Posted: May 25th, 2022
An analysis of IT policy transformation
The aim of this project is to evaluate the effectiveness of information security policy in the context of an organization, OSI Systems, Inc. With presence in Africa, Australia, Canada, England, Malaysia and the United States, OSI Systems, Inc. is a worldwide company based in California that develops and markets security and inspection systems such as airport security X-ray machines and metal detectors, medical monitoring anesthesia systems, and optoelectronic devices. The company is also represented by three subsidiary divisions in offices and plants dedicated to the brands, Rapiscan Systems, OSI Optoelectronics and SpaceLabs Healthcare.
In 2010, OSI, Inc. had sales of $595 million with net income of over $25 million. As of June 2010, the company was comprised of 2,460 personnel globally. The parent company provides oversight and fiscal control to the different divisions, and is connected through its virtual network world-wide intranet system; with external integration of other stakeholders involved in the channel of operations, mostly represented by third party vendors whom are connected to the company’s extranet. Key stakeholders involved in IT security decision and job responsibilities at OSI, Inc. are outlined in Table 1.
3.1 CIO — Chief Information Officer
3.2 VPN — Virtual Private Network which is used to connect to internal networks while outside of corporate locations or on wireless networks
3.3 IT Management Team — The CIO, Global Directors, and Global Managers in the IT department
3.4 Company — Refers to OSI Systems, Inc. And all subsidiaries
Table 1. OSI, Inc. IT Security Policy provision definitions of key stakeholders (2009).
In 2011, OSI, Inc. will implement changes to its IT security policies. Those changes are largely in response to national articulations in computer misuse laws. This especially pertains to extensive statutory provisions within UK employer related policy on internet privacy and propriety commercial information as will be discussed in review of the nation’s Computer Misuse Law (CMA), put into effect in 1990 with revision in accordance with technological innovation in 2006. Related legislation in the United States on telecommunications and internet use, and in accordance with post 9/11 provisions on web-based privacy infringement in part to anti-terrorist legislation on IT infrastructure, OSI, Inc. will improve its competency as a technology organization through heightened policy posture.
As with other global organizations, OSI, Inc. is constantly seeking solutions to its vulnerabilities to both internal and external forces of competition. For this reason, security policy amendments are strategic priorities: 1) Corporate and IT Organizational structure including rules and resources with respect to information security; 2) Stakeholders (users, managers, and designers) interacting with information security; 3) Security technology (technical platform); 4) Tasks associated with information security (goals and deliverables); 5) Information Security risks. Formidable to those actionable goals, is the vision of CIO, John Loo’s administrative oversight of the corporation’s IT informatics network. In an interview with Mr. Loo, I redeemed important insights into the transition of OSI, Inc. In this unit of business operations, illustrated in Table 2.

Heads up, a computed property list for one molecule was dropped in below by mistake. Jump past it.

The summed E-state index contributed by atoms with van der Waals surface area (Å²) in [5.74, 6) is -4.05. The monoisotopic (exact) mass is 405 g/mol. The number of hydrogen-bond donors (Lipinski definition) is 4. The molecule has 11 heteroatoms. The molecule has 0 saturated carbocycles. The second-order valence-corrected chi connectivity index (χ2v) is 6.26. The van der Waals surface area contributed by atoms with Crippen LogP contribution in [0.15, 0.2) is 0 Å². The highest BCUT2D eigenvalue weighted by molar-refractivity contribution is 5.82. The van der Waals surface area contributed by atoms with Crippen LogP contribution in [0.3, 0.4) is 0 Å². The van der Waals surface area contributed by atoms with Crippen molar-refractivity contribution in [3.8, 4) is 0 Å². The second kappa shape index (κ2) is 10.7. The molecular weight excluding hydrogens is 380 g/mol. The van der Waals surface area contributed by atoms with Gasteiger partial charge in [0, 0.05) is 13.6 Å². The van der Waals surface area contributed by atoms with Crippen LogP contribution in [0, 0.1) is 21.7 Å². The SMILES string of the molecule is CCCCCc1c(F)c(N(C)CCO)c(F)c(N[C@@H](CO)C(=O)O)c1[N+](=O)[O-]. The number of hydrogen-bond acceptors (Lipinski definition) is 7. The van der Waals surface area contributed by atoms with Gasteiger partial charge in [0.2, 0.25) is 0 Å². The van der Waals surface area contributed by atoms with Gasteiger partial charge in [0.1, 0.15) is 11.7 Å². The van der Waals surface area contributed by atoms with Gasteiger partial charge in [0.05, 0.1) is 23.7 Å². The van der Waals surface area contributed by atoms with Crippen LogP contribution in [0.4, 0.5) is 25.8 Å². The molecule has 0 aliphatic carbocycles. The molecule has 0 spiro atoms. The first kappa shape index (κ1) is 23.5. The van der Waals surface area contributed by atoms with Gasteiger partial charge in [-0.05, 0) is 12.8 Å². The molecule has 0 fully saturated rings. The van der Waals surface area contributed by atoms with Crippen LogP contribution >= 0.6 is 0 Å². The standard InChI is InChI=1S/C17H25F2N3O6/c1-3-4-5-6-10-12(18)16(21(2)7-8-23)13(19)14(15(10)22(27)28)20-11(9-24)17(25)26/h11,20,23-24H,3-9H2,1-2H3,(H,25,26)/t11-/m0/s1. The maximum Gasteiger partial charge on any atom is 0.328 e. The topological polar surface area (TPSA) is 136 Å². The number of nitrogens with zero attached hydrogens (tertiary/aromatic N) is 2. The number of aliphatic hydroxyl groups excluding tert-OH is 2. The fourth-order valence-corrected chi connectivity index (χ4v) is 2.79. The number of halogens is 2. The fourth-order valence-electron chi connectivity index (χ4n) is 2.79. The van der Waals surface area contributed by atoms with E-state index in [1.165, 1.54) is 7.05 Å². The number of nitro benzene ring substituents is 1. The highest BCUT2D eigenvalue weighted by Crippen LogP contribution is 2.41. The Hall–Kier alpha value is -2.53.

IT Director, John Loo
1. Do you have a full Contingency plan (CP) in effect composed of BIA (Business Impact Analysis) included in this are an Incident Response (IR), Disaster Recovery (DR) Plan and a Business Continuity (BP) plan? Do you have a Security Incident Response Team (SIRT) as well?
JL: was that he did not have a not have such a large encompassing plan due to the relative smallness of the company as compared to a General Electric or IBM. In fact many contend that this type of security philosophy is penny wise and foolish (Whitman & Mattord, 2010. 171). He said he had just a Disaster recovery plan which did not include an SIRT team.
He said that he does not have a list of personnel that he calls from but basis his team on the immediate threat at hand. In the event of a vulnerability attack on the network, Mr. Loo would base the severity of the attack and that he himself would determine if it was just an incident or a major disaster. From there he would then determine the extra personnel that would be needed to take care of the threat. Again, no security team list is in place.
2. Do you classify, profile and describe any of the potential threats, vulnerabilities, and attacks, such denial-of-service, zombie attacks, etc., with a before, during, and after response description so that if any of these threats appear, you would have an adequate response against them?
JL: he did not put together such a listing profile because of the enormity and sheer number of different threats and vulnerabilities and the small size of his company. Mr. Loo also indicated that his primary fear or concern for security was simply having someone walk into an OSI facility, plant or office and plug their laptop into the network and be able to hack or password into the network and interrupt or steal company data.
3. If you Mr. Loo get sick, injured or die, who will follow into your place during an emergency?
JL: he has back-up managerial personnel from Global IT and Telecom management to fill-in in the case he is absent.
4. Do you do practice or test any vulnerability attack scenarios, such as a simple desk check, structured walk-through, simulation, or full-interruption scenario, so that you know what to expect and do in a real-life situation?
JL: indicated that he does not do any testing at all. It is all in his head.
5. Concerning a natural disaster within the business continuity and strategy plan, do you have a disaster recovery in place in case of a man-made or natural disaster that would destroy the corporate data center and it’s data?